Natasha laughs hard at what happened in the store. She thinks that families are the worst as Daniel drags her towards the subway station, and when they get there, he apologizes. Natasha cannot let go of the memory of Dae Hyun shoving relaxer at her. When she finally calms down, she agrees that the situation was horrible. She starts laughing again and Daniel finally smiles. Natasha insists that tragedy is funny.
Natasha's comment about tragedy being funny begins to explain a little more her affinity for nineties grunge; tragedy often works with isolation as a theme, and Daniel was nothing if not isolated from his family and culture as he stood up to his dad.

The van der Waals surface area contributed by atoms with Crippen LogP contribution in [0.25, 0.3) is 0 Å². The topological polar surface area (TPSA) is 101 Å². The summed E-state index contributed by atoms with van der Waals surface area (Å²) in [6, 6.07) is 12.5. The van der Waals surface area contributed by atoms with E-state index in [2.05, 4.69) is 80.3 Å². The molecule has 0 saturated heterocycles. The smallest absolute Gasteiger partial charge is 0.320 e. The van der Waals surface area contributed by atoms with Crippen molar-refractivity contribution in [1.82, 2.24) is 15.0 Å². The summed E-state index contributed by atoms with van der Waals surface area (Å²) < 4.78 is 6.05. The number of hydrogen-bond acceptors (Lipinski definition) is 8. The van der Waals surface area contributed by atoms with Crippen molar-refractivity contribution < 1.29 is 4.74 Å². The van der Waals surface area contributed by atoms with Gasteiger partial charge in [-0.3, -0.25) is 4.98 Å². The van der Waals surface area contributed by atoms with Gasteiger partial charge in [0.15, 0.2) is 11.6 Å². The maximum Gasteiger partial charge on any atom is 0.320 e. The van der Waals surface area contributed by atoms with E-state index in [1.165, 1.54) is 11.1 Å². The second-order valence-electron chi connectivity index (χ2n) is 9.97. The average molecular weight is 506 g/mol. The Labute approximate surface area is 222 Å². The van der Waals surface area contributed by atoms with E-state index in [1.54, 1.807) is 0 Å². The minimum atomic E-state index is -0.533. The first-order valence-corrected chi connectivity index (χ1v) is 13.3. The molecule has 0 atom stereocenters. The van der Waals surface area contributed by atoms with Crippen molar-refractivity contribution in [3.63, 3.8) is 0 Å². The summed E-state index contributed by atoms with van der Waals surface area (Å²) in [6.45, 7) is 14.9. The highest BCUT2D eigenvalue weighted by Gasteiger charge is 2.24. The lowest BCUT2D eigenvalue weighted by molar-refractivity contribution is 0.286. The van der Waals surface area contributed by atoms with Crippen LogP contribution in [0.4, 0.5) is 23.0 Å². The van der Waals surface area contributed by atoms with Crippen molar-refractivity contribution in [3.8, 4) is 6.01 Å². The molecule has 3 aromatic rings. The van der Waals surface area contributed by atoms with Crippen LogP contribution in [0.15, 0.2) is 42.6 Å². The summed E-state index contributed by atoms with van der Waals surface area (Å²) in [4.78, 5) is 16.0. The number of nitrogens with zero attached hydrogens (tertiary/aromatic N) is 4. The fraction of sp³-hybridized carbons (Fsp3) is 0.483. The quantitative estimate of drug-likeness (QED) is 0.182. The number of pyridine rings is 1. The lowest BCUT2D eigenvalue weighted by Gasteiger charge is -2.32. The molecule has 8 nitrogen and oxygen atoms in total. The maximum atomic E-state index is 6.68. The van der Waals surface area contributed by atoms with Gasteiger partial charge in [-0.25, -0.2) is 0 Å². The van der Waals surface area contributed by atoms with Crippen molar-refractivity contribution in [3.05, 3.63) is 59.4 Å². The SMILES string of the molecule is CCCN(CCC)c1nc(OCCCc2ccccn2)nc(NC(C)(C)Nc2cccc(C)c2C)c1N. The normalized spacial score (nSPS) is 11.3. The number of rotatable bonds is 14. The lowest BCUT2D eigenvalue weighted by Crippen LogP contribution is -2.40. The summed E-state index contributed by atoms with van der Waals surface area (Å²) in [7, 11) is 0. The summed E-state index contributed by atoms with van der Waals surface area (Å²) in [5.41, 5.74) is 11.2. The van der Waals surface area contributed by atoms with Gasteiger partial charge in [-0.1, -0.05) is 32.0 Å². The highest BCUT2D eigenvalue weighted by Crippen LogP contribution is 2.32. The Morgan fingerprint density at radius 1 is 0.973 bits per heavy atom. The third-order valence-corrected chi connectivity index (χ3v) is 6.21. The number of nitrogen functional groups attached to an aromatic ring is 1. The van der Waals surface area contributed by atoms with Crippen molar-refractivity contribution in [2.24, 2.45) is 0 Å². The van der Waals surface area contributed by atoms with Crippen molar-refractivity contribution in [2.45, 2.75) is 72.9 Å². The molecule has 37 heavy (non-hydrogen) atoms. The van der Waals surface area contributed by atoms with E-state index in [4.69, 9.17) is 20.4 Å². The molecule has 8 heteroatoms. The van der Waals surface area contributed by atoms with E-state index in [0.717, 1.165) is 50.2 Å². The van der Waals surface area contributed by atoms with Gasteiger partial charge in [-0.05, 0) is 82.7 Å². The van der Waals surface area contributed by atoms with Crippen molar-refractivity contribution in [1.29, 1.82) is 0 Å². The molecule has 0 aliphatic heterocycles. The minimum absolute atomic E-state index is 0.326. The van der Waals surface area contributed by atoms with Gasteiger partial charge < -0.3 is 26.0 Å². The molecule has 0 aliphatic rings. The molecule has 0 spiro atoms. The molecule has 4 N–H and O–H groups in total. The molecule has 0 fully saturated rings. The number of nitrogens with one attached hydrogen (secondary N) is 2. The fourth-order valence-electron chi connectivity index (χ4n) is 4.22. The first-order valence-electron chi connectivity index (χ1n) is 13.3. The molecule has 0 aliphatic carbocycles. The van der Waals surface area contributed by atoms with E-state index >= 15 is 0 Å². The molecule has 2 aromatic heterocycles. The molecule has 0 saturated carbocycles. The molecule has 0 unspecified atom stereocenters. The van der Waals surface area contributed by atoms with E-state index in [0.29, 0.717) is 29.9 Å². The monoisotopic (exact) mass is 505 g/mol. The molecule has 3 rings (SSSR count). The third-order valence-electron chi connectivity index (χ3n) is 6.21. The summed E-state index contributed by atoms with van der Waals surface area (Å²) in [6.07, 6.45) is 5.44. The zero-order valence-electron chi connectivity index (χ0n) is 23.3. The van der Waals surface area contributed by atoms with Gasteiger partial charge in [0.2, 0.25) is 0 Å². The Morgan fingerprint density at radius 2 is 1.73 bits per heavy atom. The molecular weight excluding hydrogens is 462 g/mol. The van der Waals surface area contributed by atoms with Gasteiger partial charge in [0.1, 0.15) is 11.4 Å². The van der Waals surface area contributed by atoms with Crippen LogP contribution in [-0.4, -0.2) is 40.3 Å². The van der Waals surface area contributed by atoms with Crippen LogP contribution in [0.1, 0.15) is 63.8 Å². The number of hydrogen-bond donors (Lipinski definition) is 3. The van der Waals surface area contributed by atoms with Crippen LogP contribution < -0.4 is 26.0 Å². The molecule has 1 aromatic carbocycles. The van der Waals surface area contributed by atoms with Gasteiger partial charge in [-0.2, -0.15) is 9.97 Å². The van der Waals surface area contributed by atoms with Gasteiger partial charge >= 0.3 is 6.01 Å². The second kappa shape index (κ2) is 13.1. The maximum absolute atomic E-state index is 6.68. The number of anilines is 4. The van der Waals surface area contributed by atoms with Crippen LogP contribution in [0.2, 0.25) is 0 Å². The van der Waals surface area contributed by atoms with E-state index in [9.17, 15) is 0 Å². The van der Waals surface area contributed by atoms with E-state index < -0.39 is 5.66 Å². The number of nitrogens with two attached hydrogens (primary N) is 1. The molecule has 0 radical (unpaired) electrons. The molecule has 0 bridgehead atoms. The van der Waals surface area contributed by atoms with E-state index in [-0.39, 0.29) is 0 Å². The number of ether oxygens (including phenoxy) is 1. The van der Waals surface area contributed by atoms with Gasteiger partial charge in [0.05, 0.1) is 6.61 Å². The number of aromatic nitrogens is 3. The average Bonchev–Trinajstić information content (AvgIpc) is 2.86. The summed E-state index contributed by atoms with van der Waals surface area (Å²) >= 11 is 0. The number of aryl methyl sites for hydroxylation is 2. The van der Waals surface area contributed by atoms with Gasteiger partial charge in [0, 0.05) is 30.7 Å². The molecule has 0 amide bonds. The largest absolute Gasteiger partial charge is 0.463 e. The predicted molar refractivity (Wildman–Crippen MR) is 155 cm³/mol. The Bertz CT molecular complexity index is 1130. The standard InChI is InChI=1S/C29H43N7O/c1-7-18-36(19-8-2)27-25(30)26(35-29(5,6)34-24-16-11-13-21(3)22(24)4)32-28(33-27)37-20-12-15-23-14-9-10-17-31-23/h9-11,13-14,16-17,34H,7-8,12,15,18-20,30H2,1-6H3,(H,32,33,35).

Daniel puts Natasha's hand on his chest. She studies her fingers so she doesn't have to look at him. When she finally looks up, he sincerely apologizes for his family and for the history of racism, even when Natasha insists he can't do that. Natasha thinks that what happened was funny, but she understands that Daniel is ashamed. She insists that he's not Dae Hyun, but she knows it's an empty sentiment: nobody can escape their parents and their histories.
Natasha's acknowledgement that people can't escape their histories suggests that her attempts to withdraw from her family are indeed coping mechanisms, not anything she believes can actually separate her fully from her dad. This also shows that Daniel will have to answer for his dad and his culture's racism, even if Daniel himself isn't racist.